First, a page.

Gene Edwin Gameson testified he was approached by Main and Fields about participating in the killing. Gameson said he heard the sum of $400 being discussed as "payment for somebody being shot." Gameson related that "numerous times" before April 18, 1975, he and Fields had "looked at" the house located at 2602 Hairpin Curve where the deceased lived. Gameson and Fields went to the house between 8:00 and 9:00 p. m. on April 18, 1975, and observed that the deceased had company. They returned between 10:30 and 11:00 p. m., when the company had left. They parked the car in an area near the city aqueduct. Gameson stated that both he and Fields had "extensively" used drugs and alcohol before they arrived at that location. According to Gameson, Fields "walked up the aqueduct to Hairpin Drive" and then "went through a back yard" where he lost sight of him. Fields was carrying a .357 magnum Luger pistol when he left the car. In approximately five minutes, Gameson heard a shot and Fields came running back to the car. Fields was "very excited" when he returned to the car. Upon his return to the car, Fields said: "I hit her, she hit the wall and then hit the door. I think she's dead." Gameson then observed Fields extract a single empty shell from the gun. Gameson and Fields received the second $200 from Strader at the Jiffy Store two or three weeks after the shooting. Gameson stated that Fields paid him $50 for his part in the killing.

The State also offered the testimony of Carla Gibbins, who was identified as appellant's one-time girl friend. Gibbins testified that appellant often visited the store where she worked while he was on duty. Appellant told her that "a friend of his knew a friend or knew someone who could `blow her [the deceased] away,' that was the terminology he used." Gibbins gave the following testimony concerning how appellant told her this would be done:

"He said that there would beyou know, I thought maybe he meant, you know, someone would just walk up to her in the street, you know, and kill her or something, but he said no, that they would walk up on the front porch, ring the door bell and then when she came to the door that they would blow her away."

In response to her questions about whether his plan would endanger his two daughters, appellant told Gibbins that "it would happen on a Friday night when he had the children with him." Gibbins related that between one and two weeks before the killing, the appellant showed her a "roll of money" and told her it was his "down payment." Gibbins was unable to tell how much money was contained in the "roll." Gibbins' testimony concerning appellant's comments on his chance of being caught reflects the following:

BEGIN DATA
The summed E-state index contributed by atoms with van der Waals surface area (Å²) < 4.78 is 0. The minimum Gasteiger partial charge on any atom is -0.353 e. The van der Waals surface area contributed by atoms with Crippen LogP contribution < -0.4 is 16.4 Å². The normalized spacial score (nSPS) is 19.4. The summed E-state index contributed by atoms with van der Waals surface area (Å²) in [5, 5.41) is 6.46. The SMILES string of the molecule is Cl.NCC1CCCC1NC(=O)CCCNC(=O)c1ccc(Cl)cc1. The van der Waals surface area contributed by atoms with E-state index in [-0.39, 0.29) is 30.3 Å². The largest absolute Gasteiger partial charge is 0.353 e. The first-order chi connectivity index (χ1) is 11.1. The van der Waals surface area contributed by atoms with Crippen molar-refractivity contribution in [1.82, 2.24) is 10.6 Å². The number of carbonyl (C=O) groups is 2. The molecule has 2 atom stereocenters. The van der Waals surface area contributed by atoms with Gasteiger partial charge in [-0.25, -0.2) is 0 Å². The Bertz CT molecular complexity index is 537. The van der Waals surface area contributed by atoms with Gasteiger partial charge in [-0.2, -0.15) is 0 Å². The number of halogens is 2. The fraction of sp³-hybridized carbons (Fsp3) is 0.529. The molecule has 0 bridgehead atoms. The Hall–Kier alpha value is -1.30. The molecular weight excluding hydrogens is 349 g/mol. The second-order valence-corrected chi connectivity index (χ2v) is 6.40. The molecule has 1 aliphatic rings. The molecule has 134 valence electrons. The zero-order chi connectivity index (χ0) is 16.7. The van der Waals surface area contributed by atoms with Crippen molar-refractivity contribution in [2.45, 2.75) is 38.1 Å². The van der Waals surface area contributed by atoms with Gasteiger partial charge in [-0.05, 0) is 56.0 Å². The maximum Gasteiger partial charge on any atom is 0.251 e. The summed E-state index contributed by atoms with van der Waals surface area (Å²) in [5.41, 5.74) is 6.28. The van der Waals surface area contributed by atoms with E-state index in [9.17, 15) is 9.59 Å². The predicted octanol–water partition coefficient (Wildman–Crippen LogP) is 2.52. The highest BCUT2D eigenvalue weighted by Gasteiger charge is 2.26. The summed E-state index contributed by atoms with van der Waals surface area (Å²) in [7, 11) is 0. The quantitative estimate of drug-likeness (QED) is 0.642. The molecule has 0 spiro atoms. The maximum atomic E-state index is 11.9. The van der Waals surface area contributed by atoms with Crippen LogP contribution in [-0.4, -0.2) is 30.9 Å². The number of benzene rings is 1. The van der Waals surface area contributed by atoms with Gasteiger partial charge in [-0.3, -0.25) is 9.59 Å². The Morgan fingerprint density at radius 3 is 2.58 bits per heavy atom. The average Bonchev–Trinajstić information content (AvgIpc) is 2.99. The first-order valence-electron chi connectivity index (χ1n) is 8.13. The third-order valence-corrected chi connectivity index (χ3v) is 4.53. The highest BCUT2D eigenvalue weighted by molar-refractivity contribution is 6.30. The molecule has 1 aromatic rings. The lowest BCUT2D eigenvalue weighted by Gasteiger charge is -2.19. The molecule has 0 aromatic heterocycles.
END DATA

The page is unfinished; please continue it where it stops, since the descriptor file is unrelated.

"Q. During the times that he would discuss with you how this incident would occur concerning his wife, did you ever talk to him about the possible suspects of the case? "A. I told him that if something like this happened that he ought to realize he would be the first one that the police would come in and question. "Q. What did he say in response to that, anything? "A. He just kind of laughed and said, `Well, they can't prove it.'" *487 Finally, Gibbins testified that on the morning of April 18, 1975, the day of the shooting, appellant came to the Radio Shack where she worked and made two telephone calls. The second phone call was to a man who was working on her car, but during the first call he "talked rather softly over the phone, kind of held his hand over the receiver so no one could hear him." Gibbins asked appellant whom he had called, and he replied that he had called Aero Tech.

Appellant's challenge to the sufficiency of the evidence is bottomed on the contention that there was inadequate corroboration of the accomplice witnesses' testimony. Article 38.14, V.A.C.C.P., provides:

"A conviction cannot be had upon the testimony of an accomplice unless corroborated by other evidence tending to connect the defendant with the offense committed; and the corroboration is not sufficient if it merely shows the commission of the offense."

In Edwards v. State, 427 S.W.2d 629, 632, we said:

"The test as to the sufficiency of the corroboration is to eliminate from consideration the evidence of the accomplice witness and then to examine the evidence of other witnesses with the view to ascertain if there be inculpatory evidence, that is evidence of incriminating character which tends to connect the defendant with the commission of the offense. If there is such evidence, the corroboration is sufficient; otherwise, it is not."